Ari Peskoe, director of the Electricity Law Initiative at Harvard Law School, made a case against direct FERC regulation of DER sales, saying states should oversee transactions to utilities and aggregators. He said sales by a DER to a local buyer, not an RTO, should be categorized as “other sales” and not wholesale sales “in interstate commerce,” as currently prescribed by the FPA.
“The current jurisdiction is a bit of a mess,” Peskoe said, contending that DERs should be categorized as “intrastate wholesale sales” so states can assume full jurisdiction.
“We know there is such thing as intrastate wholesale sales. Look at ERCOT,” he argued. “DERs are very much a local product. … I’d like to give states the flexibility to decide.”
But, he said, FERC relinquishing power over DERs is unlikely unless the commission is pressed on the issue by states and utilities.
That scenario set panelists into thinking about a complex set of hypothetical situations. Talberg said possible state jurisdiction over DERs could become muddled again when aggregators join RTOs as market participants, thus reintroducing FERC jurisdiction in the mix.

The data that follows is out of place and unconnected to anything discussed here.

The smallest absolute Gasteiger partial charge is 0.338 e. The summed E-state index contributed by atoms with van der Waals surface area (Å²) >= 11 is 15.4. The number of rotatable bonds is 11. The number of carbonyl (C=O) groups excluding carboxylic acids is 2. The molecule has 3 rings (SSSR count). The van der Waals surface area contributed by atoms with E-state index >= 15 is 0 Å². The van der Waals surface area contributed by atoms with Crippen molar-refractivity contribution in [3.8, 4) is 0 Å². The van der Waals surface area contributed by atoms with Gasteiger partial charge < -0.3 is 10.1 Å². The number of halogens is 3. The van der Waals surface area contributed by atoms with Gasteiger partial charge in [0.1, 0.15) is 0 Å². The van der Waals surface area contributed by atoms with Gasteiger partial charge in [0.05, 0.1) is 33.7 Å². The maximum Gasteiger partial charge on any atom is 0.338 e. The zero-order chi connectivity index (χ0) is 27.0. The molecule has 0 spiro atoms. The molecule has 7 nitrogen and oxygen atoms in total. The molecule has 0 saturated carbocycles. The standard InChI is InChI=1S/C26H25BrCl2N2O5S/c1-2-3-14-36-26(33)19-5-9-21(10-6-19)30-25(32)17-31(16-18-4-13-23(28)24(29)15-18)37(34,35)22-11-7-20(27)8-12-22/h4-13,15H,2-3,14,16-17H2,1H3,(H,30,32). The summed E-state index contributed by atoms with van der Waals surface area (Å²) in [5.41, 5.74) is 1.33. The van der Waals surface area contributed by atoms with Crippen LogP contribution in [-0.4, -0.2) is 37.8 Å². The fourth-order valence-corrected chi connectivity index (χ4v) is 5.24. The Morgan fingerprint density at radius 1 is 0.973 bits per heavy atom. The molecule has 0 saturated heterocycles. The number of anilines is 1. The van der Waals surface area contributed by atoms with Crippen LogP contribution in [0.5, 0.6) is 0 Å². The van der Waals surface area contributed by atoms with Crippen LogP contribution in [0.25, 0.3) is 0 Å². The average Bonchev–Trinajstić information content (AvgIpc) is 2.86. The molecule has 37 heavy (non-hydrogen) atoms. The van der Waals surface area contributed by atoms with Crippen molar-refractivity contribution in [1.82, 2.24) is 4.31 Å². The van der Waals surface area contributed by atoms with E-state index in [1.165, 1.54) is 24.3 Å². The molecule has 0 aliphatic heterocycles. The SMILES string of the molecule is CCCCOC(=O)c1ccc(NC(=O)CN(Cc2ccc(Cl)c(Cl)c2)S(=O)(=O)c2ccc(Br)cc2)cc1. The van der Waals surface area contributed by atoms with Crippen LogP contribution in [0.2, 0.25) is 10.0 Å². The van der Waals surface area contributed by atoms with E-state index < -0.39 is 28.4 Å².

Kristov added that industry experts rarely raise the question of how DERs will be able to afford to participate in the wholesale markets, as upgrades on the distribution system are likely needed before the resources are equipped for RTO market participation. He hopes FERC contemplates the burden of those local costs if the commission allows DERs into wholesale markets.
Panelists also said they didn’t know what DER interconnection agreements to wholesale markets will look like. Some even ventured that states might be able to prohibit individual DER wholesale market participation if those DERs agree to enter a statewide aggregation program.